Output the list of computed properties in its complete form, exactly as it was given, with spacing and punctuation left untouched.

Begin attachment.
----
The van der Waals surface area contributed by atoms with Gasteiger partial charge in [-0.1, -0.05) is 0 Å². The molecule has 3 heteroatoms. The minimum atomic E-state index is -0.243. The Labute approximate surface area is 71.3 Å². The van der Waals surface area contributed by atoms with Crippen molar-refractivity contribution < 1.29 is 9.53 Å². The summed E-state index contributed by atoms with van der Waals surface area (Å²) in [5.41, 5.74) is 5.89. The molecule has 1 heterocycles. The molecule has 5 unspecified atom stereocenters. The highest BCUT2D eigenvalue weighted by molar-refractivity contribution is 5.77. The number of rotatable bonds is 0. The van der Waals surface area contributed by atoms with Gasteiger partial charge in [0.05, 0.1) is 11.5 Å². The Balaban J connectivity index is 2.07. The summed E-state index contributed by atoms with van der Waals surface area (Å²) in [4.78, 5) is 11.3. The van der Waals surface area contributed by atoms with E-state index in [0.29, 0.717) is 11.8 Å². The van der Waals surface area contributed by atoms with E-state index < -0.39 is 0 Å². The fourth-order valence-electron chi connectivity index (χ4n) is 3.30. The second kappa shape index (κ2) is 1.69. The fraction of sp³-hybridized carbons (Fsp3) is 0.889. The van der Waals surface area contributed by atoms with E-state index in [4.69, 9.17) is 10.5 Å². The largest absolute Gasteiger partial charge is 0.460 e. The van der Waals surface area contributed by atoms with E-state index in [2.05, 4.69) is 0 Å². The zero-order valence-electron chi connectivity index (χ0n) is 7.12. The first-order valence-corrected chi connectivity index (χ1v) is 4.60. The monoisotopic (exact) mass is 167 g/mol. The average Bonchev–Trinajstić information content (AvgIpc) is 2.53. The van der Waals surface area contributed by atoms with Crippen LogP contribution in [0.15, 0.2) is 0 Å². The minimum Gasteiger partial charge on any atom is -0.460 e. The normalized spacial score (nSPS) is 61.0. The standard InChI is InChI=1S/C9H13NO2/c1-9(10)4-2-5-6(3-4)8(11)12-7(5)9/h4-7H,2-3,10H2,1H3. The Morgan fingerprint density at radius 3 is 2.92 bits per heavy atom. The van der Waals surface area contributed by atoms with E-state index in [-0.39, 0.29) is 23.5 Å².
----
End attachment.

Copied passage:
The van der Waals surface area contributed by atoms with Gasteiger partial charge in [-0.1, -0.05) is 0 Å². The molecule has 3 heteroatoms. The minimum atomic E-state index is -0.243. The Labute approximate surface area is 71.3 Å². The van der Waals surface area contributed by atoms with Crippen molar-refractivity contribution < 1.29 is 9.53 Å². The summed E-state index contributed by atoms with van der Waals surface area (Å²) in [5.41, 5.74) is 5.89. The molecule has 1 heterocycles. The molecule has 5 unspecified atom stereocenters. The highest BCUT2D eigenvalue weighted by molar-refractivity contribution is 5.77. The number of rotatable bonds is 0. The van der Waals surface area contributed by atoms with Gasteiger partial charge in [0.05, 0.1) is 11.5 Å². The Balaban J connectivity index is 2.07. The summed E-state index contributed by atoms with van der Waals surface area (Å²) in [4.78, 5) is 11.3. The van der Waals surface area contributed by atoms with E-state index in [0.29, 0.717) is 11.8 Å². The van der Waals surface area contributed by atoms with E-state index < -0.39 is 0 Å². The fourth-order valence-electron chi connectivity index (χ4n) is 3.30. The second kappa shape index (κ2) is 1.69. The fraction of sp³-hybridized carbons (Fsp3) is 0.889. The van der Waals surface area contributed by atoms with E-state index in [4.69, 9.17) is 10.5 Å². The largest absolute Gasteiger partial charge is 0.460 e. The van der Waals surface area contributed by atoms with E-state index in [2.05, 4.69) is 0 Å². The zero-order valence-electron chi connectivity index (χ0n) is 7.12. The first-order valence-corrected chi connectivity index (χ1v) is 4.60. The monoisotopic (exact) mass is 167 g/mol. The average Bonchev–Trinajstić information content (AvgIpc) is 2.53. The van der Waals surface area contributed by atoms with Crippen LogP contribution in [0.15, 0.2) is 0 Å². The minimum Gasteiger partial charge on any atom is -0.460 e. The normalized spacial score (nSPS) is 61.0. The standard InChI is InChI=1S/C9H13NO2/c1-9(10)4-2-5-6(3-4)8(11)12-7(5)9/h4-7H,2-3,10H2,1H3. The Morgan fingerprint density at radius 3 is 2.92 bits per heavy atom. The van der Waals surface area contributed by atoms with E-state index in [-0.39, 0.29) is 23.5 Å².